Ah, the Three Musketeers. Everybody loves the Three Musketeers. Oh, sorry, I meant the Mouseketeers of the Mickey Mouse Club. Pretty much everyone hates the Three Musketeers. And why shouldn’t we? Their very name is basically false advertising. Don’t you find it a little bit odd that the Three Musketeers are portrayed as a bunch of rakish, swashbuckling fellows carrying swords? Not, say, MUSKETS, for example? Hello? Last time I checked down at the local plumbing and late Renaissance infantryman supply store, a rapier was not a musket. It all just makes me want to find those Musketeers and shove their stupid rapiers right down their smug, fictional throats. It’s all the more frustrating to me because of the metaphysical challenges I encounter when trying to shove fictional items down fictional characters’ throats, especially when those fictional items are too big to fit in the first place. The other problem I encounter is the disconnect between my desire to harm the Three Musketeers and the contradictory imperatives of the Hippocratic Oath. My warrior’s blood cools when I pause to consider the primary medical ethical principle of nonmaleficence expressed in the phrase primum non nocere — first, do no harm. I realize that one can weasel out of that by just mumbling a bit and mispronouncing a few words when one takes the oath, or one can simply take the hypocritic oath, which has become very popular among doctors of the present day – and furthermore, I’m not actually a medical doctor, so the fact is that I am morally at liberty to harm others at will – but still, I can’t help but feel some moral qualms about fatally injuring innocent and helpless heavily-armed trained killers from 17th-century France. Now, on the other hand, the Mouseketeers had no such qualms as they fired rabid mice from their muskets at the hapless Three Musketeers. The French swordsmen’s rapiers were mostly useless against the barrage of vicious flying rodents. And that’s more or less how Walt Disney created his vast entertainment empire.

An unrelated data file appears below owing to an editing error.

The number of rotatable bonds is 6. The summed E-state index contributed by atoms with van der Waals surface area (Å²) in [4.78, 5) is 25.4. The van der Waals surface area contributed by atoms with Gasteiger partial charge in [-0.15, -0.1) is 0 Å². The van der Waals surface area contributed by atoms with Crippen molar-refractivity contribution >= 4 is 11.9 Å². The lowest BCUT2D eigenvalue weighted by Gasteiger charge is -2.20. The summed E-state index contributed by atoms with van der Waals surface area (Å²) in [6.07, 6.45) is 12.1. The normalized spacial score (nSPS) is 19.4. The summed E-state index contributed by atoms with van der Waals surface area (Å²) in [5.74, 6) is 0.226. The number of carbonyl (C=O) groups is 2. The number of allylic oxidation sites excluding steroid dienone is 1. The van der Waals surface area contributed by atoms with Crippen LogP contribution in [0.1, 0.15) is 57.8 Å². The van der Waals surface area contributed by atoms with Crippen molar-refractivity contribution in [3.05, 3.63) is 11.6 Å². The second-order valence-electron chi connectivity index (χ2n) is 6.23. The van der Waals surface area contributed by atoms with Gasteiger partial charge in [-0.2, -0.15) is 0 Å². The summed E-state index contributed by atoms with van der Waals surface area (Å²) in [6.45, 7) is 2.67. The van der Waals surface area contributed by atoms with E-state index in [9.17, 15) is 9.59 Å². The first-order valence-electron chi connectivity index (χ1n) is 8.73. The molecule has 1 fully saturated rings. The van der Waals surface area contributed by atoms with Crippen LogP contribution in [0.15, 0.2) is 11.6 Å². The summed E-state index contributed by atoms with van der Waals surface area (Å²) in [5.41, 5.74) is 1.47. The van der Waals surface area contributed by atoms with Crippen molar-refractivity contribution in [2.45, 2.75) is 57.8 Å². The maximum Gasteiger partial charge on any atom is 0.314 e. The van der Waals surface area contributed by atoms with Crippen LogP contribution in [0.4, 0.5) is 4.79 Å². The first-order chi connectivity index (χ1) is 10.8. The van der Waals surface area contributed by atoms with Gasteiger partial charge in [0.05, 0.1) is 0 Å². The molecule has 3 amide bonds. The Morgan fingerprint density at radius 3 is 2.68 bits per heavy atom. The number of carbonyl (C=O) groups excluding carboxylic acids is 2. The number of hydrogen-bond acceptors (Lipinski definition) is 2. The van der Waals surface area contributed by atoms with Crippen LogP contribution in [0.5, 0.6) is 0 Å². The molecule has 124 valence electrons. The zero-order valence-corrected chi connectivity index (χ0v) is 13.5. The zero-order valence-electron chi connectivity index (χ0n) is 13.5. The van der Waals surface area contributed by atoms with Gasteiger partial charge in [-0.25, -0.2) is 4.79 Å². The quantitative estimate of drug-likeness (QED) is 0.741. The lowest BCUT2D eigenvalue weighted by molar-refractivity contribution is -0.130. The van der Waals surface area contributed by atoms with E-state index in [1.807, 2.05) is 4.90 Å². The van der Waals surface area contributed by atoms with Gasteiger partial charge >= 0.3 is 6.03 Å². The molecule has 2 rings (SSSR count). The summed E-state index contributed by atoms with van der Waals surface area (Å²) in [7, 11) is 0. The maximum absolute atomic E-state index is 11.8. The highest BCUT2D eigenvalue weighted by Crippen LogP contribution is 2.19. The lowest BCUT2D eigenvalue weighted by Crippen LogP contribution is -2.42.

Due to a range of factors, including ever-accelerating advances in the twin fields of science and engineering, muskets eventually became obsolete. However, the most significant reason muskets were consigned to the dustbin of history is because of the cringing embarrassment soldiers had to put up with when using weapons with dorky names like ‘musket’ and ‘blunderbuss’. Similar fates have befallen other weapons such as the ‘scramsax’, the ‘nzappa zap’, the ‘mangonel’, the ‘flambard’, and the ‘Mameluke sword’. The unfortunate soldiers carrying these weapons were taunted mercilessly by their laughing enemies, who used playful rhyming verse to savagely mock their assailants, asking snidely if the Cat in Hat was attacking them, snickering and chanting in a schoolyard sing-song “I do not fear your blunderbuss, your strategies are structureless. I do not fear it on the plain, I fear it not in high terrain. Your blunderbuss is slow to load, it’s pow’rless as a nematode. Its flaring muzzle is a laugh, its name shall be your epitaph.” The truth, of course, was more prosaic, as the jeering enemies learned when they were struck by high-velocity lumps of metal. The sting of the hot lead was a small price to pay, though, for a taunt well-delivered, and without exception, the blunderbuss-shot victims died happily, shaking their heads and chuckling good-naturedly to themselves about how they had been gotten the better of. They could take additional comfort that at least they hadn’t been hoist by their own petard, a weapon whose name is etymologically related to the French word for ‘fart’. War is hell, partly because of all the horror, death, and senseless destruction, and partly because of the numerous opportunities for literally mortifying embarrassment.